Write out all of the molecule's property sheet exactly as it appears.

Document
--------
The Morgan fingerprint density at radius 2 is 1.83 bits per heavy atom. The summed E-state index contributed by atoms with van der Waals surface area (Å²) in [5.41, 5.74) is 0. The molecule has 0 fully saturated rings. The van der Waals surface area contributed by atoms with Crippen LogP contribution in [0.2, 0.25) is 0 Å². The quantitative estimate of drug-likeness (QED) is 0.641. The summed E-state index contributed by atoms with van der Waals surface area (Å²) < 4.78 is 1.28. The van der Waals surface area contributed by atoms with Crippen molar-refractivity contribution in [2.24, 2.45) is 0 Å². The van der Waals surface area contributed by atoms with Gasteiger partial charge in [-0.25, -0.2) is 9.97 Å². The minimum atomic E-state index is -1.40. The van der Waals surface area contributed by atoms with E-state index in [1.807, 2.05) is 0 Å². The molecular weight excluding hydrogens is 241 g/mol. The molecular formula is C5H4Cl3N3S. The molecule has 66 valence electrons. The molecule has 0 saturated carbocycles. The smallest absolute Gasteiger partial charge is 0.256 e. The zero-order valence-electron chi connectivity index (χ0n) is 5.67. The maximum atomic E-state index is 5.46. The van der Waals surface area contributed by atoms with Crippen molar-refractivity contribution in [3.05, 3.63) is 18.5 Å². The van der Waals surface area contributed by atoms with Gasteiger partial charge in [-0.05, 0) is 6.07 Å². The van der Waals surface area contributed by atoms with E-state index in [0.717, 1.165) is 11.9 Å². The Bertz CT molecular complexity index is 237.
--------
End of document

The Morgan fingerprint density at radius 2 is 1.83 bits per heavy atom. The summed E-state index contributed by atoms with van der Waals surface area (Å²) in [5.41, 5.74) is 0. The molecule has 0 fully saturated rings. The van der Waals surface area contributed by atoms with Crippen LogP contribution in [0.2, 0.25) is 0 Å². The quantitative estimate of drug-likeness (QED) is 0.641. The summed E-state index contributed by atoms with van der Waals surface area (Å²) < 4.78 is 1.28. The van der Waals surface area contributed by atoms with Crippen molar-refractivity contribution in [2.24, 2.45) is 0 Å². The van der Waals surface area contributed by atoms with Gasteiger partial charge in [-0.25, -0.2) is 9.97 Å². The minimum atomic E-state index is -1.40. The van der Waals surface area contributed by atoms with E-state index in [1.807, 2.05) is 0 Å². The molecular weight excluding hydrogens is 241 g/mol. The molecular formula is C5H4Cl3N3S. The molecule has 66 valence electrons. The molecule has 0 saturated carbocycles. The smallest absolute Gasteiger partial charge is 0.256 e. The zero-order valence-electron chi connectivity index (χ0n) is 5.67. The maximum atomic E-state index is 5.46. The van der Waals surface area contributed by atoms with Crippen molar-refractivity contribution in [3.05, 3.63) is 18.5 Å². The van der Waals surface area contributed by atoms with Gasteiger partial charge in [-0.05, 0) is 6.07 Å². The van der Waals surface area contributed by atoms with E-state index in [0.717, 1.165) is 11.9 Å². The Bertz CT molecular complexity index is 237.